(Reuters) - Scientists hunting the Higgs subatomic particle will unveil results next week that could confirm, confound or complicate our understanding of the fundamental nature of the universe.
Seldom has something so small and ephemeral excited such interest. The theoretical particle explains how suns and planets formed after the Big Bang - but so far it has not been proven to exist.
The CERN research centre near Geneva will on July 4 unveil its latest findings in the search for the Higgs after reporting "tantalizing glimpses" in December.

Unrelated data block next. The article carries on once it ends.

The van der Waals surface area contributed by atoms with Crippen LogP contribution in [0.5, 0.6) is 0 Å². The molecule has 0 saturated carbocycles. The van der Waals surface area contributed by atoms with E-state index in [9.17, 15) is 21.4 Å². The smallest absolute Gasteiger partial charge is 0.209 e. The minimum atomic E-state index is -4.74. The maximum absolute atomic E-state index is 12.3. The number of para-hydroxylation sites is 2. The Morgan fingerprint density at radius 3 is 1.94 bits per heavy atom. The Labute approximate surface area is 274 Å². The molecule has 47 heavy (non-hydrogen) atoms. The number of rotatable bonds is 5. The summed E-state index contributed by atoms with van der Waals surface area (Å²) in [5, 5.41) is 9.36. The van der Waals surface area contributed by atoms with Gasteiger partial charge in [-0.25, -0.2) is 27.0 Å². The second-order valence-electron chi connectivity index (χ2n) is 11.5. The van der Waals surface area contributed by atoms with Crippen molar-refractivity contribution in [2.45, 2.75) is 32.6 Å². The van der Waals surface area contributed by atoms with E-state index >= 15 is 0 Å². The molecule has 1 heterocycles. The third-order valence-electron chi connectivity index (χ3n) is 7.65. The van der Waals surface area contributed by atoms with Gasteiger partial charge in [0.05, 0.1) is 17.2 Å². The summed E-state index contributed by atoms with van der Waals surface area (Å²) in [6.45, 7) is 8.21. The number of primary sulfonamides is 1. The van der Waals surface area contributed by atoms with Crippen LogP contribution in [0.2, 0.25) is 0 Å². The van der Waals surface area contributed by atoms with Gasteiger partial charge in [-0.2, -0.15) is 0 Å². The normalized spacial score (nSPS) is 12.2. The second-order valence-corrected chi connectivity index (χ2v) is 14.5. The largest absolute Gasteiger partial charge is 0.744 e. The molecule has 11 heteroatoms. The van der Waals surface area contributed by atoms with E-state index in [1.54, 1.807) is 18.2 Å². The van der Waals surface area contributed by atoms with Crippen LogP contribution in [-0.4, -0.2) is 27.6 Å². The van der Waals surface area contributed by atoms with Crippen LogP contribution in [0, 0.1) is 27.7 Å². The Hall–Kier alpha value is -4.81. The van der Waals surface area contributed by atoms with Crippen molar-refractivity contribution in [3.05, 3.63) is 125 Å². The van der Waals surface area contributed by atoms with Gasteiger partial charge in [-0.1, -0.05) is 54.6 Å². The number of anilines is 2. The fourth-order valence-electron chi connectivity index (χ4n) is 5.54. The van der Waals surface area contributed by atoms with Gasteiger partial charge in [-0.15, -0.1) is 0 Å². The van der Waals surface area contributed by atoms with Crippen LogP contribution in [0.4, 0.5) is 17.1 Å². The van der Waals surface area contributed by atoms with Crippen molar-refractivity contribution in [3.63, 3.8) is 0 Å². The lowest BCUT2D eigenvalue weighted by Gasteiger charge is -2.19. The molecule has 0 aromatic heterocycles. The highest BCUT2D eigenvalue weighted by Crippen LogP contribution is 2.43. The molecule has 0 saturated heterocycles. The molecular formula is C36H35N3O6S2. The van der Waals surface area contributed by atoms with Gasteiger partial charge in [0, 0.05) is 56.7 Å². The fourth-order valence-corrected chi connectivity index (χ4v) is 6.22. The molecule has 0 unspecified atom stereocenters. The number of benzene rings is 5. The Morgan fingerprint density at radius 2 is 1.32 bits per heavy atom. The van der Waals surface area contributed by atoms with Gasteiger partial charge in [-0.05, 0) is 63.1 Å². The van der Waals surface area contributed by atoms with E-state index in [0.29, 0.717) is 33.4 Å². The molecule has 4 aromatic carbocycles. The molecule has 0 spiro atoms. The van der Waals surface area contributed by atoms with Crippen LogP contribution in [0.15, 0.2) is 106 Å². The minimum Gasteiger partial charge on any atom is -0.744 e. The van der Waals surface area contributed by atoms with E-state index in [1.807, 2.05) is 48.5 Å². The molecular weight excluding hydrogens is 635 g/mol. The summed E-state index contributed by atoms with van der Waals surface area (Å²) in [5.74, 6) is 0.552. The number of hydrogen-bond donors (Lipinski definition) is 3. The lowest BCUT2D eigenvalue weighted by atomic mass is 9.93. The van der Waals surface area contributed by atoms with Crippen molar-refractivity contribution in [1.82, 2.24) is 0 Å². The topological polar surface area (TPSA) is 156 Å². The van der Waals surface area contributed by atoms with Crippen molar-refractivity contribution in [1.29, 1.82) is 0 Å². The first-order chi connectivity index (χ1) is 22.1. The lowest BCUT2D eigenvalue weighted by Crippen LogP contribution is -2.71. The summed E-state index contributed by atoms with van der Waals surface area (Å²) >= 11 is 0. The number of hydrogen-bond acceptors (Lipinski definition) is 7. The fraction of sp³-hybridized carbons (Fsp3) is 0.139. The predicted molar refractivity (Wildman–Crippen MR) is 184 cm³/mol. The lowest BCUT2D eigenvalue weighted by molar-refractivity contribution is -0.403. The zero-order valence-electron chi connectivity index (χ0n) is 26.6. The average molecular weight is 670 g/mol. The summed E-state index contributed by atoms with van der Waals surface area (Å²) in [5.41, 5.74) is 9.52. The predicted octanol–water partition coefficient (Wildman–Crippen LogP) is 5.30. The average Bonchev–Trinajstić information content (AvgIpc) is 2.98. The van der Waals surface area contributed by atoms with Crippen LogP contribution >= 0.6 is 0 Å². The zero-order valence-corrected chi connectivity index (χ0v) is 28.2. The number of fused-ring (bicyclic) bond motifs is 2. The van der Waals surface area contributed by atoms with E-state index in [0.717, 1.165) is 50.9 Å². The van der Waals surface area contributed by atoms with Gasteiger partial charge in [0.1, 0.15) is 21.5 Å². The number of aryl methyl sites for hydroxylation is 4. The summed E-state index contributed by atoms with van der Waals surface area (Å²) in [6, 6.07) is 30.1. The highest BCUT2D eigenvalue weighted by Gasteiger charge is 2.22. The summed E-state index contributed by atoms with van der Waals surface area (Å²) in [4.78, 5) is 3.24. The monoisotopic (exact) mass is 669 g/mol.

Scientific bloggers and even some of the thousands of physicists working on the project are speculating that CERN will finally announce proof of the existence of the Higgs.
"It's still premature to say anything so definitive," says CERN spokesman James Gillies, adding the two teams involved are still analyzing data and even CERN insiders won't know the answer until the results from both are brought together.
But with plans for a news conference that will be beamed live around the world and coincide with a major particle physics conference in Melbourne, Australia, anticipation of a significant announcement is hard to avoid.
allow scientists the ability to look at what makes up matter the same way as a sledge hammer let's you see what makes up a Swiss watch. You have to look at the result and try to figure out what each bit does but it's only a hint as to the way everything works together in harmony.